GovernmentThe Examiner

Toll Brothers Ready to Move Forward With Mt. Pleasant Development

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Brothers is prepared to start the rezoning process and then site plan review for its 162-unit age-restricted townhouse proposal for a portion of the Legion of Christ property in Thornwood.

Representatives for the applicant were scheduled to give a formal presentation to the Mount Pleasant Town Board Tuesday evening to gauge community sentiment for the project called Kensico Preserve. They hope to Toll start the referral process next month to the town’s Planning Board.

The project would be built on the same 96 acres as the Baker Residential subdivision that consisted of 73 single-family homes and approved five years ago but never built.

Attorney David Steinmetz, representing Toll Brothers for the application, said his client amended its zoning application to residential multifamily to allow for two-car garages instead of one and moving the multiunit structures as close as 25 feet apart to limit site disturbance.

The units are now age-restricted as opposed to age-targeted in the original Toll Brothers conceptual proposal last October. As a result, at least one member of the household must be at least 55 years old. Youngsters 18 and under will be prohibited from living at the development full-time to guard against generating any children for the Mount Pleasant School District.

“As a result of passage of time, as a result of the evolution of this project and as a result of your Town Board compelling Toll Brothers to do an age-restricted project, there are a tremendous (number) of benefits,” Steinmetz said.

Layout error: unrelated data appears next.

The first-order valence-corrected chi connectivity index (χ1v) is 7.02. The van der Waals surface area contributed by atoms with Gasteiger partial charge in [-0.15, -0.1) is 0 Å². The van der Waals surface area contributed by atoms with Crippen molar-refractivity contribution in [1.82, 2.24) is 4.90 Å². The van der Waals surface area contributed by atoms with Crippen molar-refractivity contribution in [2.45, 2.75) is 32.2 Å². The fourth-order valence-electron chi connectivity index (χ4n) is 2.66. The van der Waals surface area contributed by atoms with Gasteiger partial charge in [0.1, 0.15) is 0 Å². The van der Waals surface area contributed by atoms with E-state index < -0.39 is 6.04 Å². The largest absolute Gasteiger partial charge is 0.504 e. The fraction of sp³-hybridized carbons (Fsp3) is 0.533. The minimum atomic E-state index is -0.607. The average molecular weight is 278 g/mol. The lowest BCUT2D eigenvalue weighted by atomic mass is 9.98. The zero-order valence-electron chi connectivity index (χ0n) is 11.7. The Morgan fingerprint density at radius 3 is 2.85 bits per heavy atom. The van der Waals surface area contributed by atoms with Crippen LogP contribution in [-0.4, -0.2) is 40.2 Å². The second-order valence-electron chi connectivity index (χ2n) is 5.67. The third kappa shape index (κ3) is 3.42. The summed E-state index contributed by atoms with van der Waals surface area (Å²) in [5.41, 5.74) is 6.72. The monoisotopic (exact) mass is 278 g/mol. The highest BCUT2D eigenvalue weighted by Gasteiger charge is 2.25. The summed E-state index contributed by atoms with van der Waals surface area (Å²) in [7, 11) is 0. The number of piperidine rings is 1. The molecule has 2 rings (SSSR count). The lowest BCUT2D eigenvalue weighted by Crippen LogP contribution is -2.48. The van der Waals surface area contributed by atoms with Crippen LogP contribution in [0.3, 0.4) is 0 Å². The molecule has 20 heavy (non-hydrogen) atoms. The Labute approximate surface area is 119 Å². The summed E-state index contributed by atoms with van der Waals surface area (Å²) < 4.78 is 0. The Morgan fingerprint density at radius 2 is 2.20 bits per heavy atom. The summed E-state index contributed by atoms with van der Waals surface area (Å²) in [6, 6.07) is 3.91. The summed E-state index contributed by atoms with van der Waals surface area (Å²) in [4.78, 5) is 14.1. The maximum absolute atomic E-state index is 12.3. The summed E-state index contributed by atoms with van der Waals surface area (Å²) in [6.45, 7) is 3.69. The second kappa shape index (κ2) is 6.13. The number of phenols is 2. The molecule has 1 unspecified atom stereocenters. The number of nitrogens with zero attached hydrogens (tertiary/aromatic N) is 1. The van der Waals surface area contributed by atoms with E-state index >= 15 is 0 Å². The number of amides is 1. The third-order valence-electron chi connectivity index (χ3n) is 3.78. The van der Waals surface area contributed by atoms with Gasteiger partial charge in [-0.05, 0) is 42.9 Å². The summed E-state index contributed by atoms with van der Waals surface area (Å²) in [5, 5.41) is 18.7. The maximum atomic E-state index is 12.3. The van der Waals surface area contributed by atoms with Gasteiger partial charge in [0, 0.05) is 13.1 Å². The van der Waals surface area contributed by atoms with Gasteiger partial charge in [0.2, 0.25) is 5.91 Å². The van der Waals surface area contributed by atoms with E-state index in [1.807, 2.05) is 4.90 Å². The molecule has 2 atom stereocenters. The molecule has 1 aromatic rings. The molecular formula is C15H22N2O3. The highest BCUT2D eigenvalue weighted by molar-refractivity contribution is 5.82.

Total projected net annual tax revenue generated would be $2,288,740, three to more than four times the net revenue for the Baker subdivision because no school-age children would live there, he said. There will also be on-site recreation and amenities that will place less demand on town services.

Total disturbance, tree removal and preservation of open space will all be equal or more positive for the environment in the current plan than the approved Baker project. The only drawbacks would be greater demand on sewer and water, Steinmetz said.

Mount Pleasant officials have tried to convince developers to build age-restricted housing for years, a virtually non-existent product in the town.

Councilwoman Laurie Rogers Smalley said while feedback from the community has been generally positive, there is concern that a Toll Brothers project would be too expensive for most homeowners in town to sell their homes and use the proceeds from the sale to move into Kensico Preserve.

“What we hear in the community, what we see on social media is this is wonderful, the Town Board is supporting this, but who can afford a million-dollar Toll Brothers (residence)?” Smalley commented.

Jack Lannamann, Toll Brothers’ senior vice president for the New York Metro Division, said that at least 15 percent and up to 25 percent of the units will be smaller and have a lower price point than the majority of the units.

He estimated that the price for the larger units, at between 2,400 and 2,800 square feet each, would go for over $700,000. Lannamann did not provide an estimate for the smaller units, which would likely be a little less than 2,000 square feet. All units will have three bedrooms.

Lannamann said current laws allow for a prohibition on children as long as the community is age-restricted. However, a college student could return to their parents’ home for the summer or grown children or grandchildren can visit regularly and stay over.

Supervisor Carl Fulgenzi said he was upbeat about the proposal, not only for the age-targeted aspect, but Toll Brothers would donate 18.2 acres of land to the town for recreational purposes.

“The Town Board is comfortable with everything because we’ve been looking at this for a while,” he said. “None of it is new to any of us.”

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